The Economist Intelligence Unit assesses nations’ democratic status in its annual Democracy Index. The 2021 index concluded that Ukraine was a “flawed democracy” and also described it as a “hybrid regime.”

Ukraine’s position in that index declined in the 2021 report and this was “in part as a result of increased tensions with Russia.”

“Government functioning under a direct military threat usually restricts democratic processes in favor of the centralization of power in the hands of the executive and the security or military apparatus with the aim of guaranteeing public safety,” the report said.

“In Ukraine, the military played a more prominent role in 2021 and exerted more influence over political decision-making; government policy also became less transparent,” the report added.

That same report ranked the US as a “flawed democracy.”

Similarly, nonpartisan think tank Freedom House described Ukraine as a “hybrid or transitional regime” in its 2021 Nations in Transit report and gave the country a democracy percentage of 39.2 percent.

Freedom House also noted that judicial independence in Ukraine had declined, highlighting “court rulings that suspended laws necessary for reforms, discredited progressive public officials, and overturned corruption verdicts.”

Former Ukrainian President Petro Poroshenko has also claimed that charges of treason and supporting terrorism brought against him are politically motivated charges. He was defeated by Zelensky in 2019.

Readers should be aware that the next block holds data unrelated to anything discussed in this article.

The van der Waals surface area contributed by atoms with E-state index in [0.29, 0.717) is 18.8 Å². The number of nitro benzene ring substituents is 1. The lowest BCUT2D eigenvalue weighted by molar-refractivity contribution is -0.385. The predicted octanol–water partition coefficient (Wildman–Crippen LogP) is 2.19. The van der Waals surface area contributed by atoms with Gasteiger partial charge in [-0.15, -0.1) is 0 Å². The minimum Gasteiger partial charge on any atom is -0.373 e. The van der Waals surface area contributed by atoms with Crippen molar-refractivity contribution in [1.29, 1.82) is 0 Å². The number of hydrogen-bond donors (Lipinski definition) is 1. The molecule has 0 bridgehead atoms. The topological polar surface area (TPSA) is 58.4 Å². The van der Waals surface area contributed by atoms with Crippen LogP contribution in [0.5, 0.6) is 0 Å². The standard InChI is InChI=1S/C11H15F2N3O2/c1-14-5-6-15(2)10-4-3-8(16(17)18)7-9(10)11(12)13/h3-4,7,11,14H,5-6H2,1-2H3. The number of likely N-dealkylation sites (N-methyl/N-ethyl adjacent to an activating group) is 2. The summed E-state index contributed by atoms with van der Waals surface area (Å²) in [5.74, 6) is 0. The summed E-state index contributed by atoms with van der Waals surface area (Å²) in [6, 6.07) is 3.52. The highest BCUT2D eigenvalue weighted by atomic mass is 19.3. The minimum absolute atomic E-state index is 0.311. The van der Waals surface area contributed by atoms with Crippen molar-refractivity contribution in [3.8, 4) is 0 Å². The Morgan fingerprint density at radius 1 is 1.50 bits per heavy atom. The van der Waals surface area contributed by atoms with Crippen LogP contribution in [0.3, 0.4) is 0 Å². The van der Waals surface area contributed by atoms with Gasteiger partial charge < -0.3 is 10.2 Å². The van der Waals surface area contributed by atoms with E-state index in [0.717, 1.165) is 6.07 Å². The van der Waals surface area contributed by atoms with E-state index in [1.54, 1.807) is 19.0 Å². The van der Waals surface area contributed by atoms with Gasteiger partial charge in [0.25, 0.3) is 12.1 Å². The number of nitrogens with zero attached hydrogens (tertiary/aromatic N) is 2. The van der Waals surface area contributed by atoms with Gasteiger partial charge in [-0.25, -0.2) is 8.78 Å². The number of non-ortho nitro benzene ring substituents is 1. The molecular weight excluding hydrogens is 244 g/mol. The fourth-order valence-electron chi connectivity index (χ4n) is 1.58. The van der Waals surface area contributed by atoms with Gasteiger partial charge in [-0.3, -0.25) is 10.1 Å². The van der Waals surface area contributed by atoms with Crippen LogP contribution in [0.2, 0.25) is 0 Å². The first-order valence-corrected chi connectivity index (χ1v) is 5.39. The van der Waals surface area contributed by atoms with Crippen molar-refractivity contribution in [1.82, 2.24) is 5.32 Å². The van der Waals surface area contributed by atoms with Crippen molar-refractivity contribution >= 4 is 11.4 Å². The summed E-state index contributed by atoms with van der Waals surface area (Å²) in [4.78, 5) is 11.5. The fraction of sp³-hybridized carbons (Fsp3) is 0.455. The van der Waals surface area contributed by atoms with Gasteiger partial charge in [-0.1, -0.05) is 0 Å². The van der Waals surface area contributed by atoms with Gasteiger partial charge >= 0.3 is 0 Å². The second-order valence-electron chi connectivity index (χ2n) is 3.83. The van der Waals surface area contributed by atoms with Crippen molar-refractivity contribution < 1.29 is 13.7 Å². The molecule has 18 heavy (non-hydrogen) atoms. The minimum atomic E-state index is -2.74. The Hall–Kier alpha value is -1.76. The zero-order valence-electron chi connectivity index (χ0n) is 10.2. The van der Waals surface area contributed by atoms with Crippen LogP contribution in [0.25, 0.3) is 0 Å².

The Media

The Freedom House Nations in Transit report also described Ukraine’s media as “pluralistic and free from state pressure in 2020” but said that media organizations are “significantly influenced by the financial support and political agendas of their owners.”

Freedom House described Ukraine as “partly free” in its 2021 Freedom in the World Report and highlighted ongoing problems with corruption.

On Sunday, Zelensky signed a decree about a “unified information policy” under martial law that aimed to bring all the country’s TV channels together as one platform. However, it is not clear how quickly this will be implemented.


The Freedom House Freedom in the World report said that “corruption remains endemic, and initiatives to combat it are only partially implemented. Attacks against journalists, civil society activists, and members of minority groups are frequent, and police responses are often inadequate.”

Transparency International ranked Ukraine as the third most corrupt country in Europe in 2021, behind Russia and Azerbaijan.

Ukraine appears to be a country in transition and is still a flawed democracy with serious problems, particularly with corruption. However, elections are free and fair and the media is pluralist, though influenced by political considerations.

The country is also continuing to put up fierce resistance to the Russian invasion and has implemented policies in reaction to the war that may be subject to criticism.

Ukrainian President Volodymyr Zelensky delivers a statement during the 58th Munich Security Conference (MSC) on February 19, 2022 in Munich, Germany. Ukraine is considered a “flawed democracy” where corruption is still a major problem.
Ronald Wittek-Pool/Getty Images